The United Nations High Commissioner for Refugees or UNHCR and its implementing partner, Africa Humanitarian Action or AHA have turned over several water and sanitation facilities to the Government of Liberia at the Little Wlebo Refugee Camp in Maryland County, southeast Liberia.
UNHCR and partner have been working with Ivorian refugees in the camp for several years in the areas of water, sanitation and health. At the turn over ceremony on Friday, 17 November held in the Little Wlebo Refugee Camp, the Africa Humanitarian Action and UNHCR handed over to the government 118 latrines, 112 bath houses, and 15 hand pumps to be managed by local authorities for the beneficiaries.
The camp has a current population of 1,240 refugees some of whom are willing to be repatriated to the Ivory Coast, while others have said they prefer integration into the Liberian society.
UNHCR, also known as the UN Refugee Agency, is responsible to protect and support refugees around the world. It also undertakes voluntary repatriation, local integration or resettlement to a third country. Its headquarters are based in Geneva, Switzerland, and is a member of the United Nations Development Group.
Speaking to the New Dawn in Maryland, Health and WASH coordinator for Africa Humanitarian Action Mr. Josiah Nimely discloses that AHA is expected to finally end its operations in the county by the end of December.
However, he continues that until such time the entity will continue to work with the government and refugees to provide maintenance for the facilities in every way possible.
UNHCR representative Gibson Zulu, lauds AHA for fully implementing its project. He describes AHA as an implementing partner in the country that uses donor funds for their intended purposes.
He calls on refugees in the camp, who are not interested in being integrated to go through the proper procedures to avoid future embarrassment.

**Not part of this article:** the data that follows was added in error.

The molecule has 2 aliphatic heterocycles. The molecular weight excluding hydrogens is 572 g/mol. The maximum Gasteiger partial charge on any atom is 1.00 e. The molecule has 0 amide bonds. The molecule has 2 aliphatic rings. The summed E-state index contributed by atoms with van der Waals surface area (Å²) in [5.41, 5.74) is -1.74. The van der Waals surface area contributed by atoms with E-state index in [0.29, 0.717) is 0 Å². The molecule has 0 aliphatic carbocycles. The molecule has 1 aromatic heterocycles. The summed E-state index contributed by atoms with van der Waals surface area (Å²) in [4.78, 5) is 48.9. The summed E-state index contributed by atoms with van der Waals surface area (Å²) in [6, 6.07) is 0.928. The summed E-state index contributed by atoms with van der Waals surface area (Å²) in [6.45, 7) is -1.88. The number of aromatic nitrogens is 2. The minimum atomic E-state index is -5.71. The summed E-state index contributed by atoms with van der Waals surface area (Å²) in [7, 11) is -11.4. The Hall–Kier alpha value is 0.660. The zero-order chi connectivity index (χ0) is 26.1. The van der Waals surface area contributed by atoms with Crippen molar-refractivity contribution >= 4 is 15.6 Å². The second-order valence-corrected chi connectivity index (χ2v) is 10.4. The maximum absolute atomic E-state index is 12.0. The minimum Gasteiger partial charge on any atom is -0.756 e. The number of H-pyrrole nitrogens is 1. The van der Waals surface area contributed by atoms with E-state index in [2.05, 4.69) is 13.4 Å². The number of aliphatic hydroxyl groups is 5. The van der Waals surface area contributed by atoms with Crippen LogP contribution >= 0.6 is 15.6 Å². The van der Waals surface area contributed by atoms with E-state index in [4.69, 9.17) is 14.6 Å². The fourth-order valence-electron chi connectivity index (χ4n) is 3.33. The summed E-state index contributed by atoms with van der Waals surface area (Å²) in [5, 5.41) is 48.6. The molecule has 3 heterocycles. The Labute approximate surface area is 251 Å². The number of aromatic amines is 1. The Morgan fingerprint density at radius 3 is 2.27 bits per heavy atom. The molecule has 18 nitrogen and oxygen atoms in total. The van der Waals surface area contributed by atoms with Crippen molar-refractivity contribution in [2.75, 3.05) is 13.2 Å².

Mr. Zulu continues that every part of the world is important to live but anyone desirous of becoming a permanent resident in a particular area should go through naturalization process to obtain legal status. On behalf of UNHCR, he thanks the Government of Liberia for hosting the Ivorian refugees and ensuring their free movement, as well as opportunity to employment.
He notes that the provision of portable water and sanitation is one of UNHCR’s goals globally. Meanwhile, Maryland County Assistant Superintendent for Development, Nathaniel Toe, Jr. assures the refugees that the county authority remains committed to providing security and job opportunities for those refugees who want to make Liberia a permanent home, and lauds them for living in the camp peacefully over the years.
Mr. Toe says the local authorities plan to properly develop the camp for those who wish to live in Liberia after the final repatriation exercises by the Liberia Refugees Repatriation and Resettlement Commission and partners, but reiterates that they must go through the naturalization process.
By George K. Momo from Maryland-Editing by Jonathan Browne